• 25.
    Michaelson, Peter
    et al.
    Luleå University of Technology, Department of Health Sciences, Health and Rehab.
    Sjölander, Per
    Södra Lapplands forskningsenhet, Vilhelmina.
    Djupsjöbacka, Mats
    University of Gävle, Centre of Musculoskeletal Research.
    Jaric, Slobodan
    University of Gävle, Centre of Musculoskeletal Research.
    Preprioception and kinematics in chronic neck pain: a comparison of whiplash- and work-related pain2003In: Abstract of the 4th Conference on progress in motor control: Motor control and Learning over the Life Span, 2003Conference paper (Other academic)
  • 26. Michaelson, Peter
    et al.
    Sjölander, Per
    Södra Lapplands forskningsenhet, Vilhelmina.
    Johansson, Håkan
    Södra Lapplands forskningsenhet, Vilhelmina.
    Factors predicting pain reduction in chronic back and neck pain after multimodal treatment2004In: The Clinical Journal of Pain, ISSN 0749-8047, E-ISSN 1536-5409, Vol. 20, no 6, p. 447-54Article in journal (Refereed)
    Abstract [en]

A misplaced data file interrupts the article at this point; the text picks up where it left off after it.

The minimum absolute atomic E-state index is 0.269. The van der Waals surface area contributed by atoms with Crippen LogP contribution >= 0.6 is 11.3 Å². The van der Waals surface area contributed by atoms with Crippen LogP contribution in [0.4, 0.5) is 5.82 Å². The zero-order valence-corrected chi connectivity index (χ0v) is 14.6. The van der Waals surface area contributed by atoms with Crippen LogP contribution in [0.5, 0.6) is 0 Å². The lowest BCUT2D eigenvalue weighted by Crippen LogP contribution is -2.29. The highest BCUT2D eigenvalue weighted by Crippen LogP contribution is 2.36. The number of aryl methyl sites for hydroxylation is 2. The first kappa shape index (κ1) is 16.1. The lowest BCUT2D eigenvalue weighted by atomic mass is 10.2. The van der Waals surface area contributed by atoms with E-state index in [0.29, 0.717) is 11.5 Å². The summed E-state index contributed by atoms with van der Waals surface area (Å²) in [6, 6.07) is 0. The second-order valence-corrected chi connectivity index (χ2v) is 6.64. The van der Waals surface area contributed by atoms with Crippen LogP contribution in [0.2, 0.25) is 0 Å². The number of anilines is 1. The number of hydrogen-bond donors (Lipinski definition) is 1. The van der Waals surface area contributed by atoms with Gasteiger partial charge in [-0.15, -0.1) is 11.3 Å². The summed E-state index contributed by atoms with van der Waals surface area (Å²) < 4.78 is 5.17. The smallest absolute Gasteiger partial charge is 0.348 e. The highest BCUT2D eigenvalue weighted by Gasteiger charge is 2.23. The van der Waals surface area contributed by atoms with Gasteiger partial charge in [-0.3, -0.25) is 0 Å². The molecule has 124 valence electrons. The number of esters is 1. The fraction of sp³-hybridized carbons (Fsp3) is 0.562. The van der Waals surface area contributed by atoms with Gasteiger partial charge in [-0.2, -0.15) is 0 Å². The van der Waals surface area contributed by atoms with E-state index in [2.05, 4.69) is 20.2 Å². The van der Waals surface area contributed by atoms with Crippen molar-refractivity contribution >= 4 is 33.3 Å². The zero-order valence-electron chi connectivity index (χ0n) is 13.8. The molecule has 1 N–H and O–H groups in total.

OBJECTIVES: To determine whether treatment related pain reduction on the short- and long-term is predicted by different baseline variables, and with different accuracy, in patients with chronic low back pain as compared with those with chronic neck pain. DESIGN AND METHODS: A single blinded prospective cohort study based on patients with chronic musculoskeletal pain in the lower back (N = 167) or the neck (N = 136) who completed a 4-week multimodal rehabilitation program. At admission, each patient was evaluated on 17 potential predictors, including pain characteristics and physical, sociodemographic, and psychosocial-behavioral variables. Changes in self-reported pain intensity in the lower back or the neck between the pretreatment evaluation and those performed immediately after, and 12 months after the rehabilitation program, were assessed. RESULTS: Logistic regression models revealed that change in pain intensity could be predicted with good specificity but with poor sensitivity both for patients with chronic low back pain and chronic neck pain. Significant predictors among the neck pain patients were high endurance, low age, high pain intensity, few other symptoms, low need of being social, to do things with others, and to be helped, along with optimistic attitudes on how the pain will interfere with daily life. Among the low back pain patients, high pain intensity, low levels of pain severity, and high affective distress were important predictors. Variables such as sex, sick leave history, working status, accident, pain duration, and depressive symptoms demonstrated no predictive value. Short- and long-term pain outcome was equally predictable and predicted by almost the same variables. CONCLUSIONS: Patients who reported unchanged or increased pain after multimodal treatment could be predicted with good accuracy, whereas those who reported decreased pain were more difficult to identify. Treatment-related pain alteration in chronic low back pain seems to be predicted by partly different variables than in chronic neck pain